What Are the 6 Elements of the Seder Plate, and What Do They Symbolize?

updated Apr 18, 2024
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overhead shot of a full sedar plate with matzo and a glass of red wine on the side.
Credit: Photo: Alex Lepe; Food Styling: Olushola Wadley

Passover is a sacred holiday for Jewish people. For seven to eight days, observants commemorate the Exodus from Egypt through various customs and rituals, from eating meals to attending special religious  services. A crucial part of the Passover celebration is the Seder meal, which features the Passover Seder plate. But what exactly is this plate, and what do its six elements represent? Before we dive in, let’s talk a little bit more about the Seder itself. 

What Is a Seder Meal? 

A Seder meal is a ceremonial dinner that happens during the first night or two of Passover. A Passover Seder meal incorporates rituals, completed in a specific order, that retell the story of the Exodus from Egypt and address themes of freedom and gratitude. Friends and family gather in one’s home to pray, tell stories of Passover, eat delicious food (including dessert), and more. This year, Passover will start the evening of April 22. 

Credit: Photo: Alex Lepe; Food Styling: Olushola Wadley; Design: The Kitchn

What Does the Passover Seder Plate represent?

The Seder plate is the most important part of any Passover Seder. Specific foods representing different parts of the Exodus story are placed on the Passover Seder plate. It’s what the holiday ritual is centered around and is rich with symbolism, meaning, and history. 

While there are plenty of new, modern twists or additions, there are traditionally six main items that go on the Passover Seder plate. (Fun fact: Many Seder plate designs configure the six items into the six points of the Star of David.) How the Seder plate is arranged differs by families and their interpretations; the setup above is one common option. Below, learn more about the six elements of the Seder plate.

Credit: Photo: Alex Lepe; Food Styling: Olushola Wadley

1. Maror

This is the bitter herb, which reminds the Jews of the bitterness of the slavery their forefathers endured in Egypt. It’s usually represented on Seder plates with horseradish. You can use part of a full root or spoon out some of the jarred stuff.

How it’s used: The maror may be used a few times during the Seder. First, it gets dipped or mixed into some charoset (more on that below). It’s sometimes also made into a small sandwich with charoset and matzo, called a Hillel sandwich.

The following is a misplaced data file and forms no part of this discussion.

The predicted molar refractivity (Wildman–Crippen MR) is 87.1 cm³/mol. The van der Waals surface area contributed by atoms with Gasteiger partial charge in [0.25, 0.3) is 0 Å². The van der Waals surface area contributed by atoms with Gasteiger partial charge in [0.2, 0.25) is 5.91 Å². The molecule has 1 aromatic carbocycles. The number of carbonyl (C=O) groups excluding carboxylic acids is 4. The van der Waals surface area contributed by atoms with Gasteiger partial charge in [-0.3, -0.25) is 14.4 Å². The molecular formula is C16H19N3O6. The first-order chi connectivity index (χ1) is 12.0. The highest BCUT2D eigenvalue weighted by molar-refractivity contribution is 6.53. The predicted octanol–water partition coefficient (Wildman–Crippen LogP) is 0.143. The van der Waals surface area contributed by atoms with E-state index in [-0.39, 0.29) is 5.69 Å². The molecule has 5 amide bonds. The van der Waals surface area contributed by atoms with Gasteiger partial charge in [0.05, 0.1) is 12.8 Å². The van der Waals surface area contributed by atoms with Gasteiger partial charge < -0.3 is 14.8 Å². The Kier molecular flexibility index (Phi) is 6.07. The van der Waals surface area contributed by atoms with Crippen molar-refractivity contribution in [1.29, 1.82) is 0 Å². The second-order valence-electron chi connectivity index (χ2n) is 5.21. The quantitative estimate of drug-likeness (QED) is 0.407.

Credit: Photo: Alex Lepe; Food Styling: Olushola Wadley

2. Zeroa

Usually a roasted lamb shank bone, the zeroa (also spelled z’roa or zeroah) is just for show to represent the lamb that was sacrificed the night the Jews left Egypt. (Some communities use a roasted chicken neck instead.) The word zeroa means arm, and people often say this item also symbolizes the outstretched arm of God.

How it’s used: The shank bone is not eaten (it’s a bone, after all!), but it is used symbolically.

Credit: Photo: Alex Lepe; Food Styling: Olushola Wadley

3. Charoset

The charoset is meant to resemble the mortar and brick made by the Jews when they were slaves in Egypt under Pharaoh. Some communities of Ashkenazi Jews make it with apples, walnuts, and wine, while Sephardic Jews often use figs and dates.

How it’s used: Charoset is eaten with horseradish and, during some Seders, it’s turned into the Hillel sandwich, put between two pieces of matzo with the maror.

Credit: Photo: Alex Lepe; Food Styling: Olushola Wadley

4. Chazeret

A second bitter item, which is sometimes left off the Seder plate entirely, romaine lettuce symbolizes the fact that the Jewish stay in Egypt began soft and ended hard and bitter (look at the two ends of a piece of lettuce).

How it’s used: Some families do use the chazeret and the maror interchangeably or together. Sometimes the chazeret is also used in the Hillel sandwich.

Credit: Photo: Alex Lepe; Food Styling: Olushola Wadley

5. Karpas

Typically represented with parsley (although some families use boiled potatoes), the karpas is a symbol of spring and new beginnings. It can also symbolize the initial flourishing of the Israelites during their first years in Egypt.

How it’s used: To start the Seder, participants take a small piece of parsley and dip it in salt water before eating it to remember the tears the Jews shed when they were enslaved in Egypt.

Credit: Photo: Alex Lepe; Food Styling: Olushola Wadley

6. Beitzah

There are many different explanations for why a roasted hard-boiled egg sits on the Seder plate. Some families say it represents the pre-holiday offering. It’s also said that the roundness of the egg represents the cycle of life. Others say it represents new beginnings and hope.

How it’s used: Although it’s traditional to begin the actual Passover Seder meal with each person eating a hardboiled egg that’s dipped in the bowl of salt water, the egg on the Seder plate is typically not eaten.

Gorgeous Passover Seder Plates for Your Celebration

Other Takes on the Passover Seder Plate

Rabbi Josh Franklin of Temple Beth Elohim in Wellesley, Massachusetts, was consulted during the research of this article.